Happiness is a Choice!
Not everyone has learned this simple concept but it is true! So many of us have had to learn that love, happiness, and a positive attitude are all choices. Today I have been reminded to focus on the latter two - no matter what we are going through, we can choose to be happy and positive.
I haven’t always understood this. Over my lifetime I have experienced anger, carried grudges, nursed pessimistic and vengeful thoughts, and struggled with mild depression. Experience and my faith journey started me on the road to contentment but a few years ago I read a book which taught me that when we notice and express gratitude for the good things in our lives (blessings, if you will), we will immediately notice a shift in our mood. It is impossible to feel gratitude without releasing unhappiness and discontent. I found so much joy in embracing this practice of gratitude that it became a regular part of my day. From there I stretched my mind to look for positives and worked at pushing aside negatives in my life. If others around me insisted on anger or pessimism, I worked on not letting myself be sucked into their vortex of growing negativity by reminding myself that I was neither the cause or the solution to their feelings; I held no blame and no responsibility. The result was that I learned to keep myself happier and more energetic because nothing sucks the life out of us like negativity!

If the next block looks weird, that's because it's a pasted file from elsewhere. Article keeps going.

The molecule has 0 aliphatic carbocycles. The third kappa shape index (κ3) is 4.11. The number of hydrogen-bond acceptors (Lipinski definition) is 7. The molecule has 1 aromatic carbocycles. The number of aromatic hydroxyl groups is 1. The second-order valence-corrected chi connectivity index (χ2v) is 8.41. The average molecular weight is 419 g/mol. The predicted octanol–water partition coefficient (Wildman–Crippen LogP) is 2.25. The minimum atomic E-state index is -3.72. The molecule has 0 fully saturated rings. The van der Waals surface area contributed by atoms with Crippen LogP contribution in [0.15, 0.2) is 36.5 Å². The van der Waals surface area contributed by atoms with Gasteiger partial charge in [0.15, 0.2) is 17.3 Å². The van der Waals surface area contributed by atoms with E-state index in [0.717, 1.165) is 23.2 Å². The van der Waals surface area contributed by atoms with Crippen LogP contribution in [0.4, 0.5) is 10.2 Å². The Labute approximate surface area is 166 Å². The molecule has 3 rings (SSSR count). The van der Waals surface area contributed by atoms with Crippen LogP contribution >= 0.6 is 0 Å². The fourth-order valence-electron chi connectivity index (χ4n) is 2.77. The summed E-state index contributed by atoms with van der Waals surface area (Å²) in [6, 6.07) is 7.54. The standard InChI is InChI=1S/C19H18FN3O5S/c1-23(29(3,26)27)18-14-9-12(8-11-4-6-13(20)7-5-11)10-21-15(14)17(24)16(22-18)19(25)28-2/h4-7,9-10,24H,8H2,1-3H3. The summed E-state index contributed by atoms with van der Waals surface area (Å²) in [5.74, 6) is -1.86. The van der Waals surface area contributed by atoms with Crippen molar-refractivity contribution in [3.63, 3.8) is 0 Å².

However, as wonderful as this discovery was, I have also learned that I have to make the choice daily! Sometimes several times each day, depending on what’s going on in our lives. Today I was reminded of this and I felt compelled to share my thoughts with you but first, you need to know a little about me.
I am an introvert by nature, by habit, and for the past 17 years, by circumstances. I have always been comfortable left to myself – I can spend hours, even days, completely alone. As a child I would spend hours reading in my room or outside in a hidden quiet spot. I had close friends and usually spent time with them each day, especially through my high school years but almost always my friends came up with the ideas and I happily joined in. If nothing was planned, I simply turned to my books. I wasn’t comfortable putting my ideas “out there” for them to accept or reject. It was easier to wait for them to call or stop by our house.